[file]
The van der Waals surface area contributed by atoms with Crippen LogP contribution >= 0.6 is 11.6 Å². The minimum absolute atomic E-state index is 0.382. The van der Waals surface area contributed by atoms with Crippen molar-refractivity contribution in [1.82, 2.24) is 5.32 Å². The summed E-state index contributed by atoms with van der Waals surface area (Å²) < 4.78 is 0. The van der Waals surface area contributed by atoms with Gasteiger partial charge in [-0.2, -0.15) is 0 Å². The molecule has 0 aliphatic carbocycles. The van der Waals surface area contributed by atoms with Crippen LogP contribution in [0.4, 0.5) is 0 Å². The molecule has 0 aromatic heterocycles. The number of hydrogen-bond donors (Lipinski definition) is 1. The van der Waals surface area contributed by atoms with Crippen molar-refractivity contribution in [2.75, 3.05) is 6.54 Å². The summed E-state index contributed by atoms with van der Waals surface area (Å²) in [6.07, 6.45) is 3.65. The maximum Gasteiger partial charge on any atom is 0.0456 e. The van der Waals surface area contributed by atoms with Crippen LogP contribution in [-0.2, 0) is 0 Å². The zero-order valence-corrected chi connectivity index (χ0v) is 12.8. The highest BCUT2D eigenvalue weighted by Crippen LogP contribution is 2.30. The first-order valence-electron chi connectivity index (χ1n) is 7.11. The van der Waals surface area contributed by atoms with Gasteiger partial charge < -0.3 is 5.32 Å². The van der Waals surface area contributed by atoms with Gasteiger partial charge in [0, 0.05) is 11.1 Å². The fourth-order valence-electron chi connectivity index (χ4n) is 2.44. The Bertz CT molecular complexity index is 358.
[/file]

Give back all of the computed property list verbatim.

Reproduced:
The van der Waals surface area contributed by atoms with Crippen LogP contribution >= 0.6 is 11.6 Å². The minimum absolute atomic E-state index is 0.382. The van der Waals surface area contributed by atoms with Crippen molar-refractivity contribution in [1.82, 2.24) is 5.32 Å². The summed E-state index contributed by atoms with van der Waals surface area (Å²) < 4.78 is 0. The van der Waals surface area contributed by atoms with Gasteiger partial charge in [-0.2, -0.15) is 0 Å². The molecule has 0 aliphatic carbocycles. The van der Waals surface area contributed by atoms with Crippen LogP contribution in [0.4, 0.5) is 0 Å². The molecule has 0 aromatic heterocycles. The number of hydrogen-bond donors (Lipinski definition) is 1. The van der Waals surface area contributed by atoms with Crippen molar-refractivity contribution in [2.75, 3.05) is 6.54 Å². The summed E-state index contributed by atoms with van der Waals surface area (Å²) in [6.07, 6.45) is 3.65. The maximum Gasteiger partial charge on any atom is 0.0456 e. The van der Waals surface area contributed by atoms with Crippen LogP contribution in [-0.2, 0) is 0 Å². The zero-order valence-corrected chi connectivity index (χ0v) is 12.8. The highest BCUT2D eigenvalue weighted by Crippen LogP contribution is 2.30. The first-order valence-electron chi connectivity index (χ1n) is 7.11. The van der Waals surface area contributed by atoms with Gasteiger partial charge < -0.3 is 5.32 Å². The van der Waals surface area contributed by atoms with Gasteiger partial charge in [0, 0.05) is 11.1 Å². The fourth-order valence-electron chi connectivity index (χ4n) is 2.44. The Bertz CT molecular complexity index is 358.